There are some recipes I ate as a kid that just don’t hold up as well anymore. Whether it’s that my tastebuds have changed, my learned knowledge for seasoning makes them seem bland, or that pasta isn’t always synonymous with perfection anymore, I could name a few of these meals.

This soup isn’t one of them. Since I was little, it’s been an annual autumn meal and remains a favorite to this day. Something about its combination of spices, herbs and seasonal veggies make it to be what I consider one of the best soup recipes out there. And I say this amidst prime-time season for creamy butternut squash, lentil, and the million of other options coming into abundance right now.

This “Gypsy Soup” from Moosewood simply kills it.

Moosewood's Gypsy Soup

Moosewood is a vegetarian restaurant up in Ithaca New York that’s been firing food since the 1970s. They’ve cultivated quite an abundance of cookbooks under their name, including the hand-written original where this recipe comes from.

You may wish to consider doubling the recipe. It’s an easy one to eat all week, or for freezing and pulling out on nights where you just need something warm.

Moosewood's Gypsy Soup

Serve alongside fresh-out-of-the-oven cornbread, or a warm, crusty bread. You could also pour it over a nutty grain, like millet.

Continue Reading…

Jerusalem’s Butternut Squash and Tahini Spread

Jerusalem's Butternut Squash and Tahini Spread

One of my roommates recently picked up the Jerusalem cookbook. It’s always been one of my favorites to peruse, along with Ottolenghi’s other book, Plenty. I’ve never owned either of the books but have many friends who do, and from their pages, I have loved pretty much every recipe I’ve had the pleasure of helping to recreate.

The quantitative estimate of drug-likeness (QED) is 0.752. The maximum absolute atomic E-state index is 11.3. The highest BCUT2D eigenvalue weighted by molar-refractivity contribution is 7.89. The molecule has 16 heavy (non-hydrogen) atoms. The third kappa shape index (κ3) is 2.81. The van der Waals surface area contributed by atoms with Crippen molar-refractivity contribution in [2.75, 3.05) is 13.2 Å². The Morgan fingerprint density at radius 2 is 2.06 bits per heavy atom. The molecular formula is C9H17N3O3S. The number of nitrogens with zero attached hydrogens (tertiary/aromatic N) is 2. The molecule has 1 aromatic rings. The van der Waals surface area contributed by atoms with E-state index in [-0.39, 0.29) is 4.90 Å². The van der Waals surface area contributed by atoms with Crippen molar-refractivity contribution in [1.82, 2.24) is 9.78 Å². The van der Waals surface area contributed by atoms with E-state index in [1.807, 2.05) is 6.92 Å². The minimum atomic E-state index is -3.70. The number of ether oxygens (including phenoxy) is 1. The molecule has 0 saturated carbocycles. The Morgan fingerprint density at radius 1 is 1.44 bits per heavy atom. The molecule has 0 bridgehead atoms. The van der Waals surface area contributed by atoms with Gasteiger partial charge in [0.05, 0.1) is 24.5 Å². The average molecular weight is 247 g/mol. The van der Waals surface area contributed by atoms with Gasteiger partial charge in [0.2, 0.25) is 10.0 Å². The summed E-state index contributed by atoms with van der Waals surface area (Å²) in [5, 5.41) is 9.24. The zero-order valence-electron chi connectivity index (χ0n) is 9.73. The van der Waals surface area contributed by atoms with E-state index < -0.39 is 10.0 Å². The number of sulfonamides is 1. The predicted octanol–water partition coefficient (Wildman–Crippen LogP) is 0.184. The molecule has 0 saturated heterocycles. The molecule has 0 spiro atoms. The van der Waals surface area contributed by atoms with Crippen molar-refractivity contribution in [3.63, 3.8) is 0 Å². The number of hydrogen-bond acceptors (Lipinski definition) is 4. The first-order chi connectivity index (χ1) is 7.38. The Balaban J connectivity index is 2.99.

Mediterranean cuisine may just be my favorite. And Jerusalem is packed with quality ingredients that bring this style of eating to life.

Winter Butternut

The first Ottolenghi recipe I ever made was essentially the non-pureed form of the one typed out below. That initial dish, a baked butternut and roasted red onion side, is one I make often. It introduced me to the heavenly combination of creamy tahini and nutty squash, which I knew wouldn’t let me down in this recipe.

Jerusalem's Butternut Squash and Tahini Spread

Here, that duo is topped with an intriguing addition – date syrup, or as an alternate, molasses. The cookbook explains that date syrup is an intense, natural popular sweetener in the Middle East, and is great for salad dressings, to sweeten stews, or to drizzle over morning porridge. While I am curious to seek that out, the recipe says that the date syrup can be also be swapped for molasses. I decided to go with the latter, one, out of convenience, but also two, because I love molasses yet feel it’s a rather underutilized ingredient in my kitchen. It, too, felt like a surprise ingredient for the dish, and I thought it worked quite well.

Winter Still Life

Creamy and intense, this essentially turns tahini into something that I would eat by the spoonful. However, it’s rich, and is even better when smeared across a crusty bread. Next time, I might add cayenne for some heat, and possibly even a bit of lime or balsamic to cut it a little bit further. Overall though, this was a hit, and would certainly act as a conversation starter if serving to guests. It has this whole sweet-meets-savory dynamic that begs for questions, and also double dipping. Definitely adding this one to the repeat list. Again, another one from Jerusalem that doesn’t disappoint.

Jerusalem's Butternut Squash and Tahini Spread Continue Reading…